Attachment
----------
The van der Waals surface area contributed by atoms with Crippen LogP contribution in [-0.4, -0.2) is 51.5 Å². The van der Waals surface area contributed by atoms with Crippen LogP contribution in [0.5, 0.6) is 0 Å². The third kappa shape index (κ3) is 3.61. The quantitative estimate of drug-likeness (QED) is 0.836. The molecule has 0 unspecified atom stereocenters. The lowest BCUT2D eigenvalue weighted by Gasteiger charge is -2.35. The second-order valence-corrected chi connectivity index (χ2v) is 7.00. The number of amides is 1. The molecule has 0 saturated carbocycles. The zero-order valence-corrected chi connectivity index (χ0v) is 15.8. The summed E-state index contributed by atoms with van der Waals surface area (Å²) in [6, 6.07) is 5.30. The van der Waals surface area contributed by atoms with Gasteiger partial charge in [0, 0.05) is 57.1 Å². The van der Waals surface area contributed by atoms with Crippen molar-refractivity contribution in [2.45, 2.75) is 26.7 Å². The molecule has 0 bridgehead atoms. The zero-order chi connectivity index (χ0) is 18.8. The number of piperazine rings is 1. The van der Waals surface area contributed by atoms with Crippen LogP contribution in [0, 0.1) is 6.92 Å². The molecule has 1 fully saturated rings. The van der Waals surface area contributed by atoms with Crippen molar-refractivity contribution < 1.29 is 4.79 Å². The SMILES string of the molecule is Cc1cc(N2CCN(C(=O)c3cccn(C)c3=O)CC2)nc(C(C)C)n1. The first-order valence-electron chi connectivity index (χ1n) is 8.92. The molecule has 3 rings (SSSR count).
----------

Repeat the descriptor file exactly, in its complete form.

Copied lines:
The van der Waals surface area contributed by atoms with Crippen LogP contribution in [-0.4, -0.2) is 51.5 Å². The van der Waals surface area contributed by atoms with Crippen LogP contribution in [0.5, 0.6) is 0 Å². The third kappa shape index (κ3) is 3.61. The quantitative estimate of drug-likeness (QED) is 0.836. The molecule has 0 unspecified atom stereocenters. The lowest BCUT2D eigenvalue weighted by Gasteiger charge is -2.35. The second-order valence-corrected chi connectivity index (χ2v) is 7.00. The number of amides is 1. The molecule has 0 saturated carbocycles. The zero-order valence-corrected chi connectivity index (χ0v) is 15.8. The summed E-state index contributed by atoms with van der Waals surface area (Å²) in [6, 6.07) is 5.30. The van der Waals surface area contributed by atoms with Gasteiger partial charge in [0, 0.05) is 57.1 Å². The van der Waals surface area contributed by atoms with Crippen molar-refractivity contribution in [2.45, 2.75) is 26.7 Å². The molecule has 0 bridgehead atoms. The zero-order chi connectivity index (χ0) is 18.8. The number of piperazine rings is 1. The van der Waals surface area contributed by atoms with Crippen LogP contribution in [0, 0.1) is 6.92 Å². The molecule has 1 fully saturated rings. The van der Waals surface area contributed by atoms with Crippen molar-refractivity contribution < 1.29 is 4.79 Å². The SMILES string of the molecule is Cc1cc(N2CCN(C(=O)c3cccn(C)c3=O)CC2)nc(C(C)C)n1. The first-order valence-electron chi connectivity index (χ1n) is 8.92. The molecule has 3 rings (SSSR count).